Assistant Professor of Integrated Media Art Julia Christensen presented on Upgrade Available, a body of work that explores our cultural relationships with obsolete electronic material, at the 2015 Creative Capital Retreat this summer. The presentation is now available to view online.
Ben Fitch-Fleischmann, assistant professor of economics and environmental studies, presented his paper “Extreme Heat and Early-Life Health: Evidence from Peru” at CANUSEE 2015, a joint conference presented by the Canadian Society for Ecological Economics and the United States Society for Ecological Economics, in Vancouver, Canada, on October 4. Information about his paper can be found on this webpage.
Rick Baldoz, associate professor of sociology, and Shelley Lee, associate professor of comparative American studies and history, delivered the joint keynote address “Pilipino American History: Between Empire and Diaspora” on October 6 at the University of San Francisco for Pilipino/a American History Month. The event was hosted by the Yuchengco Philippine Studies Program and the University of San Francisco Kasamahan.
Professor of History and Director of the Center for Teaching, Innovation, and Excellence Steven Volk delivered the invited talk “Between Danger and Discomfort: Trigger Warnings, Academic Freedom, and How to Create Productive Spaces for Learning” on October 1 at the Center for Teaching Excellence at Loyola Marymount University in Los Angeles.
The paper “On the Budyko-Sellers energy balance climate model with ice line coupling” by Professor of Mathematics Jim Walsh (lead author) and Christopher Rackauckas ’13 appeared in the September issue of Discrete and Continuous Dynamical Systems - Series B (DCDS-B). The paper presents an analysis of a mathematical model of an ice sheet-surface temperature coupled model. This work was carried out with Rackauckas.
Walsh was also invited to participate in a Mathematics of Planet Earth 2013 workshop held September 30-October 2 at the National Institute of Mathematical and Biological Synthesis in Knoxville, Tennessee. At the workshop, Walsh spoke about the Mathematics and Climate Research Network, an organization funded by an award from the National Science Foundation’s Division of Mathematical Sciences of which he is a member.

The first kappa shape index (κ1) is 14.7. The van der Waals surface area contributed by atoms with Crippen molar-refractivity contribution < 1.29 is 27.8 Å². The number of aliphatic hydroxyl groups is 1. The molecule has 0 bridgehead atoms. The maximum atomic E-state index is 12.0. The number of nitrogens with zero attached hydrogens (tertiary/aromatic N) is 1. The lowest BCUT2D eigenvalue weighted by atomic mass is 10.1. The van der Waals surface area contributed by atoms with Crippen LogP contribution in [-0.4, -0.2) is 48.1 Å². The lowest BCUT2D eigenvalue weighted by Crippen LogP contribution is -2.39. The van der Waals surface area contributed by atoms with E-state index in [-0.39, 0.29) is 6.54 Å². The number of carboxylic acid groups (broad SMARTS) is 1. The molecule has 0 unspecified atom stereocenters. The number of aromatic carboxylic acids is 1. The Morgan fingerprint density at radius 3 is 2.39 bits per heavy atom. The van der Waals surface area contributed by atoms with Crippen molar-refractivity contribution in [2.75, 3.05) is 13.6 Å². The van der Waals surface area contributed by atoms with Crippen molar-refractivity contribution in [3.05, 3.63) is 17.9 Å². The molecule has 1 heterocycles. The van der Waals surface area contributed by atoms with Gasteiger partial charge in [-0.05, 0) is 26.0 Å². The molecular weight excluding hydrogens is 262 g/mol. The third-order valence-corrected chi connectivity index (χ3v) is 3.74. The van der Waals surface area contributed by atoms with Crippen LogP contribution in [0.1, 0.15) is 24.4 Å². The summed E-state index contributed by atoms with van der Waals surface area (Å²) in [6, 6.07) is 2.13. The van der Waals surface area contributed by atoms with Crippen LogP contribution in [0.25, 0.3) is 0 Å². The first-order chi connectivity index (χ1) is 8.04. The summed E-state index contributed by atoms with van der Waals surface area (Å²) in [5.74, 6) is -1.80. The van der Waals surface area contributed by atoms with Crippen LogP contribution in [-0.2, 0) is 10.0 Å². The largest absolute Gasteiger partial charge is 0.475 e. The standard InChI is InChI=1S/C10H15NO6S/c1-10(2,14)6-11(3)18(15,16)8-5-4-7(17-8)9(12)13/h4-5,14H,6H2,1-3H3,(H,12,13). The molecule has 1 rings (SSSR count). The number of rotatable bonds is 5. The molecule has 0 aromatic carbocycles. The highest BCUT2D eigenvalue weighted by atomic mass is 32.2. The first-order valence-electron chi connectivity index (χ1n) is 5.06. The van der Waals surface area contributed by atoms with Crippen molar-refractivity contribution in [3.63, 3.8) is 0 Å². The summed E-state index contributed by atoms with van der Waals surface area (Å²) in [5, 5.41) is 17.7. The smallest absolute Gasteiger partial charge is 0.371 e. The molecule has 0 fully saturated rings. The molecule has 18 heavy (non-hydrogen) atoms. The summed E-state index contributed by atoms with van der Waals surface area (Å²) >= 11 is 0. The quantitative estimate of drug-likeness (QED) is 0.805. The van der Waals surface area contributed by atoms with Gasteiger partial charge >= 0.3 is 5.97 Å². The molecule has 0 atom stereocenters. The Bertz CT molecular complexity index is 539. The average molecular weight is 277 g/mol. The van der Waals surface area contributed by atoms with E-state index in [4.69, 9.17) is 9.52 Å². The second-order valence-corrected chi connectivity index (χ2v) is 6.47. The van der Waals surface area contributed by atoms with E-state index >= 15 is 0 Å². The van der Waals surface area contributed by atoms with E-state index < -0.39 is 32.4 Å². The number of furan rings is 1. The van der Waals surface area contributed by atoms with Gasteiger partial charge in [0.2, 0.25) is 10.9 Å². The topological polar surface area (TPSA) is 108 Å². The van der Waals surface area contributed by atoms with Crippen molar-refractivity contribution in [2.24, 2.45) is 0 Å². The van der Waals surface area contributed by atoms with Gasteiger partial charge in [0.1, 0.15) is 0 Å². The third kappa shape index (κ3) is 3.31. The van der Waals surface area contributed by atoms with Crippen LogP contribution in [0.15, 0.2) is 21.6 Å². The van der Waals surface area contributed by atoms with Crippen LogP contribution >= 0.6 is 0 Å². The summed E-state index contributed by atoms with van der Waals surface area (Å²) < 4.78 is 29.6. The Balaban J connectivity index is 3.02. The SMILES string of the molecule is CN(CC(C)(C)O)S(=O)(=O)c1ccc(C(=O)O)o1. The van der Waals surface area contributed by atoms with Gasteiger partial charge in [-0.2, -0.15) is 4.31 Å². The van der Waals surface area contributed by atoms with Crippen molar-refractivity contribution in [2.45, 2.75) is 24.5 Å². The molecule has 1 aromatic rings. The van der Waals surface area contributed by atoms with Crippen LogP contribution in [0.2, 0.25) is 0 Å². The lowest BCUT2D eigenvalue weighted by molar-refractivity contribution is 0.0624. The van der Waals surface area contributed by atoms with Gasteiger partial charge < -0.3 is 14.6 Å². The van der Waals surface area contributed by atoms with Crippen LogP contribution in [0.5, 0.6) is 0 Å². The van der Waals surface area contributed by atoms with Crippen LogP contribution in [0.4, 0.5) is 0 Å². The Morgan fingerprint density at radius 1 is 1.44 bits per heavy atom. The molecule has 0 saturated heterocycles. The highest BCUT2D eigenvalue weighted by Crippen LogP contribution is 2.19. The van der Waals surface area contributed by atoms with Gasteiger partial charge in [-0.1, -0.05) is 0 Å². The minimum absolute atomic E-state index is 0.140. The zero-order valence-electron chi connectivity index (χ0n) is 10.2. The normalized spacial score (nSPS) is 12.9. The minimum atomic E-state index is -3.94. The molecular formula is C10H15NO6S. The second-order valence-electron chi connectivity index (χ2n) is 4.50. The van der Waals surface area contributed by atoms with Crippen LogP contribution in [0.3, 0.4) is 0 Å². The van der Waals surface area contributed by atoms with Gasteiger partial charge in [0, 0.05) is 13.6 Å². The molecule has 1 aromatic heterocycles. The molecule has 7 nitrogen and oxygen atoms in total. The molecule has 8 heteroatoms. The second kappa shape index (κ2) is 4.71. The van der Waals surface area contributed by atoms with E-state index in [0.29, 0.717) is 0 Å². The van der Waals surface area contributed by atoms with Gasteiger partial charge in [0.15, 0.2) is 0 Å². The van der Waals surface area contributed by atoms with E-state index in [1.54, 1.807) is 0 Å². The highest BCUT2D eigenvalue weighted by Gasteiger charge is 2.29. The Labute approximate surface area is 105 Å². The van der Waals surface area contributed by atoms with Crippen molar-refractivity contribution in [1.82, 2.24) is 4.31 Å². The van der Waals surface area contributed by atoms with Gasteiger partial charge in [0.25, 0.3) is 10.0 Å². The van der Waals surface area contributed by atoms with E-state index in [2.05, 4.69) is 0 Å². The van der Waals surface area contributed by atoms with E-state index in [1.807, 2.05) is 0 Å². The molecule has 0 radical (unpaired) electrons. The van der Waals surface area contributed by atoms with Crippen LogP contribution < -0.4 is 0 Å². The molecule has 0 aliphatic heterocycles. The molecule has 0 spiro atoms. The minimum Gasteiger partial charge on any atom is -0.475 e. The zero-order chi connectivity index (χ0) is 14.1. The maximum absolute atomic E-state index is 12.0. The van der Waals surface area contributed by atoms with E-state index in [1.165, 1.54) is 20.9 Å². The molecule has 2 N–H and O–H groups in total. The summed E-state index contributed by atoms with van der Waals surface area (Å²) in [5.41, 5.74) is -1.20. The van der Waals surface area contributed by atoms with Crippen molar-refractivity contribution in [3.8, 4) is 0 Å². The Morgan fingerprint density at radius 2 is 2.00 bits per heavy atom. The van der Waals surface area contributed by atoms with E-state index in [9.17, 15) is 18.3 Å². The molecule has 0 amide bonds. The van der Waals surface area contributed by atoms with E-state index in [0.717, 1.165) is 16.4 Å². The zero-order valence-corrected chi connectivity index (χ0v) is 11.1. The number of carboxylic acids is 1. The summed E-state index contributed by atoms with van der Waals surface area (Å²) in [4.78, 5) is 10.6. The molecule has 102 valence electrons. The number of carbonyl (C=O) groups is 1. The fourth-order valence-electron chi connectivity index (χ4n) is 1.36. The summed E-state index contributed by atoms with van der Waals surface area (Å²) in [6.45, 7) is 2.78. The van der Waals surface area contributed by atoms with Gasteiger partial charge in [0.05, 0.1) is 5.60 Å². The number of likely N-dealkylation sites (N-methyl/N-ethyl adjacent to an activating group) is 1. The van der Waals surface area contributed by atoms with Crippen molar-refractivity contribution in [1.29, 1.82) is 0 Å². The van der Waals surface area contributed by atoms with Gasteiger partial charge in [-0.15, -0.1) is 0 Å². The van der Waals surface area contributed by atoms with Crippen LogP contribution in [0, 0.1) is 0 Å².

Professor of Dance and Chair of the Dance Department Ann Cooper Albright guest edited a recent special issue of Choreographic Practices on dance and disability. “Entitled Dis/abilities: the politics of a prefix,” this international collection of essays was a collaboration with Gabriele Brandstetter, professor of theater and dance studies at the University of Berlin and 2013 Harold Jantz lecturer in German at Oberlin College.
Albright also recently published “Split Intimacies: Corporeality in Contemporary Theater and Dance” in the new Oxford Handbook of Dance and Theater.
The book Brothers at War: The Unending Conflict in Korea by Professor of East Asian Studies Sheila Miyoshi Jager has been selected by Ms. Magazine as a book for learning about American wars in the inaugural War Edition of its “What You Never Learned About American History series.” The purpose of the series is to recommend “books that cover topics in ‘hidden’ history.”
The paper “Panmictic and Clonal Evolution on a Single Patchy Resource Produces Polymorphic Foraging Guilds” by Wayne M. Getz, A. Starker Leopold professor of wildlife ecology at UC Berkeley; Richard Salter, professor of computer science; Andrew J. Lyons, vice provost for the office for undergraduate research at Stanford University; and Nicolas Sippl-Swezey ’11 was published August 14 in the prestigious online journal PLOS ONE.
The paper uses a model designed by Salter for his Nova modeling platform to study how genetic traits and experiential changes in the state of agents and available resources influence animal foraging and movement behaviors. These behaviors are manifest as decisions on when to stay and exploit a current resource patch or move to a particular neighboring patch, based on information of the resource qualities of the patches and the anticipated level of intraspecific competition within patches. It uses a genetic algorithm approach and an individual’s biomass as a fitness surrogate to explore the foraging strategy diversity of evolving guilds under clonal versus hermaphroditic sexual reproduction.
The focus of the paper's analysis is on the question of how the biomass production efficiency and the diversity of guilds of foraging strategy types, exploiting resources over a patchy landscape, evolve under clonal versus random hermaphroditic sexual reproduction. Results indicate greater biomass production efficiency under clonal reproduction only at higher population densities, and demonstrate that polymorphisms evolve and are maintained under random mating systems.
The paper is an outcome of the ongoing collaboration between Salter and Getz. Getz and Sippl-Swezey were most recently in Oberlin as instructors in last summer’s Nova Workshop, attended by 20 faculty and graduate students from Oberlin, The Ohio State University, Michigan State, and other institutions.